Having concluded that the trial court was correct in holding that the deed under consideration conveyed to Isabella Hardee a fee simple estate, we come now to a consideration of the contentions made by the appellants to the effect that the deed from Isabella to J. W. Hardee is invalid and, hence, the trial court erred in quieting the title in J. W. Hardee.
Although most of the testimony elicited from witnesses called by the parties relates to the mental capacity of Isabella Hardee at the time she executed the deed to J. W. Hardee on January 10, 1948, appellee strenuously insists that the answer of appellants to his cross bill was not sufficient to make an issue in that respect and, hence, we should not consider that question on this appeal. The only words in the answer to the cross bill which purport to challenge the validity of the deed of January 10, 1948, are as follows: "Complainants and cross-respondents further deny that the deed referred to in the cross-bill as `Exhibit B' is valid and of force and effect." The claim of appellee is that the answer was not sufficient to apprise him of the fact that the appellants would raise the issue of the mental incapacity of Isabella Hardee at the time she executed the deed of January 10, 1948. We are inclined to agree with the appellee's insistence that there is no specific indication in the answer to the cross bill that the issue of mental incapacity would be raised or was in the case. Deegan v. Pake, 233 Ala. 435, 172 So. 270. But this issue was tried. The appellee as well as the appellants called numerous witnesses who gave testimony bearing on that question and the notes of submission included such testimony. As we understand the decree of the trial court, the issue was determined on its merits, and we do not think we should treat it in any different respect. Compton v. Compton, 235 Ala. 174, 177 So. 900.
In sitting in judgment on the evidence in this case, we are confronted with the problem of ascertaining that part of the evidence offered which, under existing laws, we may consider in determining the rights of the parties. That problem has not proven to be without difficulty, for throughout the taking of the testimony in this case, and it is extensive, counsel for both parties were apparently conscious of the fact that much, if not most, of the testimony elicited from the witnesses was incompetent, irrelevant, illegal or immaterial, yet they continued to fill the record with that kind of testimony and in briefs filed here, three on behalf of the appellants and two on behalf of the appellee, the court has been offered no assistance in the matter of determining what evidence it is proper for us to consider.
Much of the testimony has been disregarded because of the provisions of § 433, Title 7, Code 1940, which provides in part as follows: "In civil suits and proceedings, there must be no exclusion of any witness because he is a party, or interested in the issue tried, except that no person having a pecuniary interest in the result of the suit or proceeding shall be allowed to testify against the party to whom his interest is opposed, as to any transaction with, or statement by, the deceased person whose estate is interested in the result of the suit or proceeding, * * *." (Emphasis supplied.) See Redwine v. Jackson, 254 Ala. 564, 49 So.2d 115; Davis v. Tarver, 65 Ala. 98. Much of the testimony violates the hearsay rule and it too has been disregarded.
The presumption is that every person is sane and the burden of proof is upon the party attacking the conveyance to show the incapacity of the grantor at the very time of the transaction. Halman v. Bullard, 261 Ala. 115, 73 So.2d 351. But where the person attacking the conveyance shows that the grantor was habitually insane before the conveyance was attempted to be executed, the burden then shifts to those claiming under the conveyance to show that it was made during a lucid interval. Johnston v. Johnston, 174 Ala. 220, 57 So. 450, and cases cited; Pike v. Pike, 104 Ala. 642, 16 So. 689; Hall v. Britton, 216 Ala. 265, 113 So. 238; Halman v. Bullard, supra. In Pike v. Pike, supra, we said [104 Ala. 642, 16 So. 690]: "And it may be deduced as a general rule from all the authorities that while acts done in a lucid interval are to be esteemed valid, and will not be defeated by any overstrained demand of proof, there must be clear, convincing evidence of the intermission of the insanity, and that the act proceeded from the unaided volition of the party."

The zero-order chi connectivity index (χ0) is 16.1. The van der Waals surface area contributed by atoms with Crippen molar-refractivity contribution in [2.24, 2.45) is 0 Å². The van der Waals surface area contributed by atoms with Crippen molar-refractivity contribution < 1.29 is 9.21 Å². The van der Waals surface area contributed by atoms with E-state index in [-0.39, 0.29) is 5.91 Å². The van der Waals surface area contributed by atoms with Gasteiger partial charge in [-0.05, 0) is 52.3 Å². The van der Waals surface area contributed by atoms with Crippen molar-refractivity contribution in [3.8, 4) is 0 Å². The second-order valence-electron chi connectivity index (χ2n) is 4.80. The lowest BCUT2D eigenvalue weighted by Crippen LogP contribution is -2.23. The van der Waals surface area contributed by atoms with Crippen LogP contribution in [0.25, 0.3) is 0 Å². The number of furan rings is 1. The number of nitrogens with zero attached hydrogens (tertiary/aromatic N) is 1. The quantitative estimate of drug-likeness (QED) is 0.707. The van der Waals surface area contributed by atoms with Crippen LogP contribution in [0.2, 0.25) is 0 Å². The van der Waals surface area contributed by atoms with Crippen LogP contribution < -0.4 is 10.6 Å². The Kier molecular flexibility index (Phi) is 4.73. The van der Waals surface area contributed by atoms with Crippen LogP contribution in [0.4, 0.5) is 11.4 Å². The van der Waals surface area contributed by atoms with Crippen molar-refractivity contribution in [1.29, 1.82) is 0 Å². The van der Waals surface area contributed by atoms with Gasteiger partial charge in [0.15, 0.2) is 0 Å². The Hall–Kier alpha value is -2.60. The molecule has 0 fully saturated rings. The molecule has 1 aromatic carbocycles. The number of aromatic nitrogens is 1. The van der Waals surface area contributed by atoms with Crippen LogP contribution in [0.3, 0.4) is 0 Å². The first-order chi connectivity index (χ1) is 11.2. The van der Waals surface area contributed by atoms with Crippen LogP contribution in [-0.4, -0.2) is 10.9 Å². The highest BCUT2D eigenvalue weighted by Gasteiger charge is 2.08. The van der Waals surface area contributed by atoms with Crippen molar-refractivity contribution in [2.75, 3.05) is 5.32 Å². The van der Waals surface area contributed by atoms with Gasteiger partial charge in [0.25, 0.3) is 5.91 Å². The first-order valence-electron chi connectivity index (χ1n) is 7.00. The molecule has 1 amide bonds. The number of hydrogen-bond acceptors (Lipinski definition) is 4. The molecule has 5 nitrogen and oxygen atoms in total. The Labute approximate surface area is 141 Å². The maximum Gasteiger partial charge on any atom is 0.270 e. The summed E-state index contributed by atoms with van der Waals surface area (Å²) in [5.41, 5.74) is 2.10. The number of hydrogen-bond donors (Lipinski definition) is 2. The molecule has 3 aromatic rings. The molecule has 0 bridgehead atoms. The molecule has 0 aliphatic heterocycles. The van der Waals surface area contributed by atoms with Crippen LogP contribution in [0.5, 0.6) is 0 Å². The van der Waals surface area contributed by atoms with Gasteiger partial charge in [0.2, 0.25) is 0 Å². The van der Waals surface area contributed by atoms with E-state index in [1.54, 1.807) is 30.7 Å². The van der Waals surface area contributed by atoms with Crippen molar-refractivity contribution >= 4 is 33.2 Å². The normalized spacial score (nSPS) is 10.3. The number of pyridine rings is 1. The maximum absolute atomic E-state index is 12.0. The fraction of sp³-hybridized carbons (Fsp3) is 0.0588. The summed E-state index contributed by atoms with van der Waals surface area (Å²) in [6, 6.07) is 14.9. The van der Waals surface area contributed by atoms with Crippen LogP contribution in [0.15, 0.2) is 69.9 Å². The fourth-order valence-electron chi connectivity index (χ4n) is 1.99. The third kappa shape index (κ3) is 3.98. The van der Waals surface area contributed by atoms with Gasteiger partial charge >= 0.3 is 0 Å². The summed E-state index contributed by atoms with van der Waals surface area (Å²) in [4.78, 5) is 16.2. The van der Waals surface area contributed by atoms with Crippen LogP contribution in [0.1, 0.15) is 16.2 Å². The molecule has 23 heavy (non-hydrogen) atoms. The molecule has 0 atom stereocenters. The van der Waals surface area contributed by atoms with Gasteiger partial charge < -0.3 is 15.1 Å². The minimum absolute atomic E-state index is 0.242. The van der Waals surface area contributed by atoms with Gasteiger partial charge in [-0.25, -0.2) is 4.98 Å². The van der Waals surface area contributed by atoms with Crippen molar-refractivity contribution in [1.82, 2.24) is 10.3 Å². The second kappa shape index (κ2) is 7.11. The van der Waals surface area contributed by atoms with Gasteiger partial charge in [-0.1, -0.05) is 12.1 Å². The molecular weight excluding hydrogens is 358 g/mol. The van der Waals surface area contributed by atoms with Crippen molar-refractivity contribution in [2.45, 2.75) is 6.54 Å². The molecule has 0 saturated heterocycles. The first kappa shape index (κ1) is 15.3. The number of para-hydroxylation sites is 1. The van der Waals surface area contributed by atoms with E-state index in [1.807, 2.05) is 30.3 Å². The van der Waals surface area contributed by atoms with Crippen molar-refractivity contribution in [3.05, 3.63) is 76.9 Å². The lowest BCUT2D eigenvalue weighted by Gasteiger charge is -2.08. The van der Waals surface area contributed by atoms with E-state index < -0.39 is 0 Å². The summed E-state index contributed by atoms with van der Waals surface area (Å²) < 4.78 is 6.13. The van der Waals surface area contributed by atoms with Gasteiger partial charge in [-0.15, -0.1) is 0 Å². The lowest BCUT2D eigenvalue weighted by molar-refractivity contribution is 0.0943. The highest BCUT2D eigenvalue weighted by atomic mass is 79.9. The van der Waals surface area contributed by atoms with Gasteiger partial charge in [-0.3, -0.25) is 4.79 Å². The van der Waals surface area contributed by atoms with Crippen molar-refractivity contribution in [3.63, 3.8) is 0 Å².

While we have some doubt as to whether or not Dr. Stabler's testimony should be construed as showing that Isabella Hardee suffered from permanent insanity, we are so treating his testimony.
However, we are of the opinion that the testimony given on behalf of appellee by persons competent in all respects to so testify is to the effect that the deed in question—that is, the deed of January 10, 1948— was executed at a time when Isabella Hardee was mentally competent in all respects. In fact, the evidence of neighbors who lived in the community and who visited Isabella and who are without interest in the outcome of the litigation testified that after her return from the hospital she appeared to be normal in all respects and conducted herself as she had prior to her illness as a sane and competent woman.
The deed in question was executed in the office of Hon. B. E. Jones of the Evergreen bar only six days after Isabella Hardee returned to her home from the Stabler Infirmary. She was accompanied to the office of Mr. Jones by appellee, the grantee in the deed, and by one of his daughters. The daughter remained in the office of Mr. Jones and was present at the time the deed
Miss Burnett testified as a witness for appellee and her testimony is to the effect that at the time she signed the deed Isabella Hardee appeared to be perfectly normal. She discussed her business, what she wanted done with the land in question, stating that many years previously when the appellee moved in her home that she agreed to leave the land to him.
After a careful and studied consideration of the evidence in this record which can be properly considered, we are of the opinion that Isabella Hardee was not mentally incompetent at the time the deed was executed, but was able to fairly understand the nature and consequences of the act in question. Halman v. Bullard, supra; Shorter v. Shorter, 250 Ala. 628, 35 So.2d 514.